Last Minute Frugal and Eco Easter Basket Ideas

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Easter is nearly here and you are still scrambling to put together baskets for the big day! No worries, we have you covered with last minute frugal and eco Easter basket ideas to help you pull off a fabulous celebration!

Last Minute Frugal and Eco Easter Basket Ideas

1) Instead of buying Easter grass, consider recycling paper you already have at hand.

Use an electronic shredder or a pair of scissors to cut up scraps of old wrapping paper, comics from the newspaper, or even printer paper you no longer have a need for.

2) Consider making homemade chocolate suckers, bunnies, and so on.

Kits with candy molds can be obtained at your local craft or department store. Not only will it be cheaper per ounce to make them, you’ll be able to use the kits for many years to come and it adds a nice personal, home-made touch to your baskets.

3) Get crafty and creative with your egg decorating, rather than purchasing store kits.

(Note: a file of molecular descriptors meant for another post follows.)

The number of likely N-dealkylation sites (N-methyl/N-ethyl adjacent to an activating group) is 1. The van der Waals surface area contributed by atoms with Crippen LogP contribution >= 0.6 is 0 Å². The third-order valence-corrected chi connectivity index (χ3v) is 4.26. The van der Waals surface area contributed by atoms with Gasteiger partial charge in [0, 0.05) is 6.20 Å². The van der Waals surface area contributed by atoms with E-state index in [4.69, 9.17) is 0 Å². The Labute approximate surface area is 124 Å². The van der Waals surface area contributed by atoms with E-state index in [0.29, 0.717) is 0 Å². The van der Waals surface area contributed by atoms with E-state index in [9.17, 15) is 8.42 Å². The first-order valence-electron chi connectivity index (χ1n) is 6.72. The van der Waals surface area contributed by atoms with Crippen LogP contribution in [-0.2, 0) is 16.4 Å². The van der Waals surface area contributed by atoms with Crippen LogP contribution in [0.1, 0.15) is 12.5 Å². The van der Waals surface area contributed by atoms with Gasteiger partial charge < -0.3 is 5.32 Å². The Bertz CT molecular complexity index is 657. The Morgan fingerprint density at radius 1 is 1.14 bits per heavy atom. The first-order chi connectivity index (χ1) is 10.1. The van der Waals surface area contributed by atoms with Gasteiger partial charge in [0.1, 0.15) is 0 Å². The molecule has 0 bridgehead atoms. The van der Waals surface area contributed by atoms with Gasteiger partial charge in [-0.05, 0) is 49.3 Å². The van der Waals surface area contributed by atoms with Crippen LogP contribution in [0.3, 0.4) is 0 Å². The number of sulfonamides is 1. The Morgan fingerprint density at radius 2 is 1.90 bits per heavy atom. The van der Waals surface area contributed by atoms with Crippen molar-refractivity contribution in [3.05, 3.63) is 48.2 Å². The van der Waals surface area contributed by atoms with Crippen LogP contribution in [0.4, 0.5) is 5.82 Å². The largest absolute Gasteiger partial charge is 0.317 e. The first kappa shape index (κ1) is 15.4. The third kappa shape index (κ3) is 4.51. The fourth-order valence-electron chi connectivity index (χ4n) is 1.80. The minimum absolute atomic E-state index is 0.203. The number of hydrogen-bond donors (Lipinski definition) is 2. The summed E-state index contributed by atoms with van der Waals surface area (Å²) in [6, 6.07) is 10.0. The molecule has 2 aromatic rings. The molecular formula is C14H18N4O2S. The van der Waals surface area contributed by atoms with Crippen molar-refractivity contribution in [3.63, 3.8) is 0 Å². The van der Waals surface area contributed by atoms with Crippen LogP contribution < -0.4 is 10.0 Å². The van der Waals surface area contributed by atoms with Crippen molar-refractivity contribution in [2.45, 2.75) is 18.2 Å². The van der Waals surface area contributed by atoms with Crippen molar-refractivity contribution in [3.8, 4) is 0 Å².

Use stickers, papers, markers, crayons, and other craft items you have to decorate unique Easter eggs.

4) Instead of purchasing special Easter baskets, look around your home for alternatives.

Do you already have a few suitable baskets to borrow for a day? Consider using a few tupperware or similiar round bowls instead of a basket, as well.

5) Consider buying multi-purpose containers instead of the “traditional” Easter baskets.

Items such as sand buckets, flower pots, and storage containers are great alternatives and you’ll be giving an extra gift. For example, “green” sand buckets will come in handy for play in the summertime, flower pots will be great for teaching the children to grow a spring garden, and storage containers can be used to keep their Easter goodies tidy and then later used for snacks or toys.

Do you have a frugal or eco-friendly Easter basket tip? Please share it with us in the comments section.

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Barb Webb. Founder and Editor of Rural Mom, is an the author of "Getting Laid" and "Getting Baked". A sustainable living expert nesting in Appalachian Kentucky, wen she’s not chasing chickens around the farm or engaging in mock Jedi battles, she’s writing about country living and artisan culture.
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    • Lynn
    • April 3, 2010

    Great ideas that we love because they are great for kids and the planet. Thanks!

    • Barb Webb
    • April 12, 2010

    Thanks Lynn 🙂

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